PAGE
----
The adult male bluebuck in Leiden is 119 centimetres (47 in) tall at the withers, and is possibly the largest known specimen. According to Sclater and Thomas, the tallest specimen is the one in Paris, a male that stands 110 centimetres (45 in) at the shoulder; the specimen in Vienna, on the other hand, is the shortest, a 100-centimetre (40 in) tall female. The bluebuck was notably smaller than the roan and sable antelopes, and therefore the smallest member of its genus.
The coat was a uniform bluish-grey, with a pale whitish belly, which was not contrasted on the flanks. The limbs had a faint dark line along their front surface. The forehead was brown, darker than the face, and the upper lip and patch in front of the eyes were lighter than the body. The neck-mane was directed forwards and not as developed as in the roan and sable antelopes, and the throat-mane was almost absent. Other differences between the bluebuck and its extant relatives included its shorter and blunter ears not tipped with black, a darker tail tuft (though little darker than its general colour), and smaller teeth. The bluebuck also lacked the contrasting black and white patterns seen on the heads of its relatives.
As the old skins are presumably faded, it may be difficult to reconstruct the original colour of the bluebuck from them. Pennant observed that the eyes had white patches below them and the underbelly was white; the coat was a "fine blue" in living specimens, while it changed to "bluish grey, with a mixture of white" in dead animals. He also suggested that the length of the bluebuck's hair and the morphology of its horns formed a link between antelopes and goat. He went on to describe the ears as pointed and over 23 centimetres (9 in) long and the tail as 18 centimetres (7 in) long, terminating in a 6 centimetres (2.4 in) long tuft.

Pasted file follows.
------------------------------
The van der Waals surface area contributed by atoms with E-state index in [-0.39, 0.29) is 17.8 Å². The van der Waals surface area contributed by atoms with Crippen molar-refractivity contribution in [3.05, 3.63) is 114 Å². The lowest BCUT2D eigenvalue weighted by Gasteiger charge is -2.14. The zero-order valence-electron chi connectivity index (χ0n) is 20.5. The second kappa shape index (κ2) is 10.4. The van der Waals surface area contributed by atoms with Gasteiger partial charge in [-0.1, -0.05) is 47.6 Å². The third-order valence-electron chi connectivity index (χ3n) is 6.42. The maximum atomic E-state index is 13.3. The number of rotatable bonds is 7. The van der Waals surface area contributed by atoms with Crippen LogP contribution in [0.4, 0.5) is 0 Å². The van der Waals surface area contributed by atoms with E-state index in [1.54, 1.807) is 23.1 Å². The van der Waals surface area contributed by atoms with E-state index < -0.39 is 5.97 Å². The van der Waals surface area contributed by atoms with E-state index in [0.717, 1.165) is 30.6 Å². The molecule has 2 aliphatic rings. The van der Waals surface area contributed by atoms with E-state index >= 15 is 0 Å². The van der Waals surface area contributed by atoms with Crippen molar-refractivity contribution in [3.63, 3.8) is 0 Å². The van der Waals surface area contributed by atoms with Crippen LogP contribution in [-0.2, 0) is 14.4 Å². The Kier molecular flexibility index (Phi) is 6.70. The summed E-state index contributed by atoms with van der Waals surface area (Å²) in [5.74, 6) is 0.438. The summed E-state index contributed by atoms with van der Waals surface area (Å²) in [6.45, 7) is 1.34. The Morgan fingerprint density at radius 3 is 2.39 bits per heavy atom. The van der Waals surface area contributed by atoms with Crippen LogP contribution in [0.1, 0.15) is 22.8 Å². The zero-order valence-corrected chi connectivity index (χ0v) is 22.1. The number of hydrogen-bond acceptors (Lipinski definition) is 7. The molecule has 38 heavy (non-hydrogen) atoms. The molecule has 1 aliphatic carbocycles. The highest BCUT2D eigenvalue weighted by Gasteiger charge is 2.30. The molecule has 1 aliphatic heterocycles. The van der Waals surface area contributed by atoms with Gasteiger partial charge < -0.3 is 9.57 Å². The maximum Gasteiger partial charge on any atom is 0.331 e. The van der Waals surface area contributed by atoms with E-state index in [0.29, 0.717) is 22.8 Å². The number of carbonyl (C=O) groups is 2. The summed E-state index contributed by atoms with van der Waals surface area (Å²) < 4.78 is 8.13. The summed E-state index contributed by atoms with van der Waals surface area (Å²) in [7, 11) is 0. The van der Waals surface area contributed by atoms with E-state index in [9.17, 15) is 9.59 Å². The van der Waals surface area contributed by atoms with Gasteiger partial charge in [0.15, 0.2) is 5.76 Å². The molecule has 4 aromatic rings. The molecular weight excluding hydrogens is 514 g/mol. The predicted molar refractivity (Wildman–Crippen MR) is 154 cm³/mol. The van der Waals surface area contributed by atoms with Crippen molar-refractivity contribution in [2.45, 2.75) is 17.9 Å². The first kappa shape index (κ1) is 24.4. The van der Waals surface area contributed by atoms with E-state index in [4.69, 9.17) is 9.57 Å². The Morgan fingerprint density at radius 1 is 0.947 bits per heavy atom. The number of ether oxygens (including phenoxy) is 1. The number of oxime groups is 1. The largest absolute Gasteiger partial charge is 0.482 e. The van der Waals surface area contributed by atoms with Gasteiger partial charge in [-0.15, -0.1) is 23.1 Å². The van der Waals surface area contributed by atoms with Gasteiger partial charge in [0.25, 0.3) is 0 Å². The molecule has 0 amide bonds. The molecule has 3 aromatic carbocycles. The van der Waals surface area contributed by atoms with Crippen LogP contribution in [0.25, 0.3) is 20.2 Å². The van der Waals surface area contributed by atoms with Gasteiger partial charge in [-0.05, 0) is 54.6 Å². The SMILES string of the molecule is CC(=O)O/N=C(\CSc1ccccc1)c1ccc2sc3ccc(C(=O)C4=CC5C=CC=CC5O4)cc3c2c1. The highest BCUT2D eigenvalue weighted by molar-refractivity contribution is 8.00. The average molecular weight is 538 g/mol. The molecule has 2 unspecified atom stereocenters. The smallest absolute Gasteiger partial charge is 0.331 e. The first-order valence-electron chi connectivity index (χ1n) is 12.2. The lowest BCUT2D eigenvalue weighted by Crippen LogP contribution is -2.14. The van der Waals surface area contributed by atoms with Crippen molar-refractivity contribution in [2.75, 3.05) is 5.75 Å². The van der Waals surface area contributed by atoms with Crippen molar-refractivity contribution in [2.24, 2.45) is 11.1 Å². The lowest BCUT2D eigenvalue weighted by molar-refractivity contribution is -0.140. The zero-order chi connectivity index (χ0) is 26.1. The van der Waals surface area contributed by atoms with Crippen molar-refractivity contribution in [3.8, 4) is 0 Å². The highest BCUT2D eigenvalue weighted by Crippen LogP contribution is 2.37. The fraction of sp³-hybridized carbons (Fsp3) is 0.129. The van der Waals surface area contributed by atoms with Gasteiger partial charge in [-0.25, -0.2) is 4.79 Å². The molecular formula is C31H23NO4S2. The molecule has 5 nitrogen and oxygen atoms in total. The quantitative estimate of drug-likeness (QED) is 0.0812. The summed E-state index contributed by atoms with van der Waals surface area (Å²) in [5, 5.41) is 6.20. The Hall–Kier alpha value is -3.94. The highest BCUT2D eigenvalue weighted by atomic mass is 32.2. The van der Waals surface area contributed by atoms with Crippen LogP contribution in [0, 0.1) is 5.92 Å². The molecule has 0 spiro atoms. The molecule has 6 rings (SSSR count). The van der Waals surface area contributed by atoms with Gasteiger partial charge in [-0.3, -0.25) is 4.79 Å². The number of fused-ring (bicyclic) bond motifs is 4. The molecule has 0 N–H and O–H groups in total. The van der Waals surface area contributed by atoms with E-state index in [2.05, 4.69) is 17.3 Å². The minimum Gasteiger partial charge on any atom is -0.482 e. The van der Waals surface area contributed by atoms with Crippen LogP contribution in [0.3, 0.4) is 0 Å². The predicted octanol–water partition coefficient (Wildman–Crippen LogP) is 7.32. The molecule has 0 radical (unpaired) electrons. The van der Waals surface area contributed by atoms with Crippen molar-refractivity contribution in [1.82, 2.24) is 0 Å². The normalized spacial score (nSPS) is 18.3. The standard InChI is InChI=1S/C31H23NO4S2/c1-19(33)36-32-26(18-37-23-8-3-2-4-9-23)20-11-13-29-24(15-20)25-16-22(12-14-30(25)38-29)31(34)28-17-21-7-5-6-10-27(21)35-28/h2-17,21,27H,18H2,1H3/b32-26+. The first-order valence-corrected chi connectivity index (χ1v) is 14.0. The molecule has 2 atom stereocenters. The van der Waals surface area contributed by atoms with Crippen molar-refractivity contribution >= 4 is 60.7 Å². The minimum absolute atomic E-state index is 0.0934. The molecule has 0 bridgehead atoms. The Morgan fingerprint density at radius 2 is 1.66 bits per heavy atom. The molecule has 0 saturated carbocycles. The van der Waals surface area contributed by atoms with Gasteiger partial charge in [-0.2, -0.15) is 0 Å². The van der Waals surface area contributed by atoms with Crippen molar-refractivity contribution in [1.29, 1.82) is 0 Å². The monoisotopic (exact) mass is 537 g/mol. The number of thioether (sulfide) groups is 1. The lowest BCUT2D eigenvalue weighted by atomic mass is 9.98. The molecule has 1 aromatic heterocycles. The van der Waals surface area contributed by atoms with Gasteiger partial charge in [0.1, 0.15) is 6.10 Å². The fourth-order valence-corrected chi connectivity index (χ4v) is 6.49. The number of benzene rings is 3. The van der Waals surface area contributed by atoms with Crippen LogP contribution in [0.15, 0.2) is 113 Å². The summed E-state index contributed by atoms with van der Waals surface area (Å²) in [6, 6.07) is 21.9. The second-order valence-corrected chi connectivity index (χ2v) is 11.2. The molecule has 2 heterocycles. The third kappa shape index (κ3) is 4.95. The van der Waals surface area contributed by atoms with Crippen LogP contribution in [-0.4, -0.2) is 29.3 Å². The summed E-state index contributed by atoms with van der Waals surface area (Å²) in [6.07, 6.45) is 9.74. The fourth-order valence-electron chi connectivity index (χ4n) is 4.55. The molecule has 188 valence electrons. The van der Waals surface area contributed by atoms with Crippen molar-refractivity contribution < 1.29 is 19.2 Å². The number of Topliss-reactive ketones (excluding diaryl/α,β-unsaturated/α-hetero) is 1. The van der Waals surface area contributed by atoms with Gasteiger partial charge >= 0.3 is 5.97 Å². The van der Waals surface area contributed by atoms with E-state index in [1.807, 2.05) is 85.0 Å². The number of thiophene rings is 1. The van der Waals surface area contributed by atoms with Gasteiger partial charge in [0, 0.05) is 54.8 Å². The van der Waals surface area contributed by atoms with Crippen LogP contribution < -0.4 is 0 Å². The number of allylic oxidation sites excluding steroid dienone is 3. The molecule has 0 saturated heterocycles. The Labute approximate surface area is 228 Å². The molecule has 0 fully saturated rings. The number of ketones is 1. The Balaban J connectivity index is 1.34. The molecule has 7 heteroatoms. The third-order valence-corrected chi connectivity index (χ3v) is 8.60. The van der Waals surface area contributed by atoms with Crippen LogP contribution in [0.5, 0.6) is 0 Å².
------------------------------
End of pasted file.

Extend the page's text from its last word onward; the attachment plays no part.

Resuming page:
The horns of the bluebuck were significantly shorter and thinner than those of the roan antelope, but perhaps proportionally longer. The horns of the Leiden specimen measure 56.5 centimetres (22.2 in) along the curve. The horns at Hunterian Museum are spaced 9.8 centimetres (3.85 in) apart and are nearly 51 centimetres (20 in) long with a basal circumference of nearly 15 centimetres (6 in). Pennant gave the horn length as 51 centimetres (20 in). He added that the horns, sharp and curving backward, consist of twenty rings. This description agrees with the horns at the Hunterian Museum. The skull at the Hunterian Museum measures 39.6 centimetres (15.6 in) in length. The horns of the bluebuck appear to have hollow pedicles (bony structures from which the horns emerge).
The bluebuck, as Klein puts it, became extinct before "qualified scientists could make observations on live specimens". According to historical accounts, the bluebuck formed groups of up to 20 individuals. Similarities to the roan and the sable antelopes in terms of dental morphology make it highly probable that the bluebuck was predominantly a selective grazer, and fed mainly on grasses. The row of premolars was longer than in others of the genus, implying the presence of dicots in the diet. A 2013 study by the Australian palaeontologist J. Tyler Faith and colleagues noted the scarcity of morphological evidence to show that the bluebuck could have survived the summers in the western margin of the Cape Floristic Region (CFR), when the grasses are neither palatable nor nutritious. This might have induced a west-to-east migration, because the eastern margin receives rainfall throughout the year while precipitation in the western margin is limited to winter.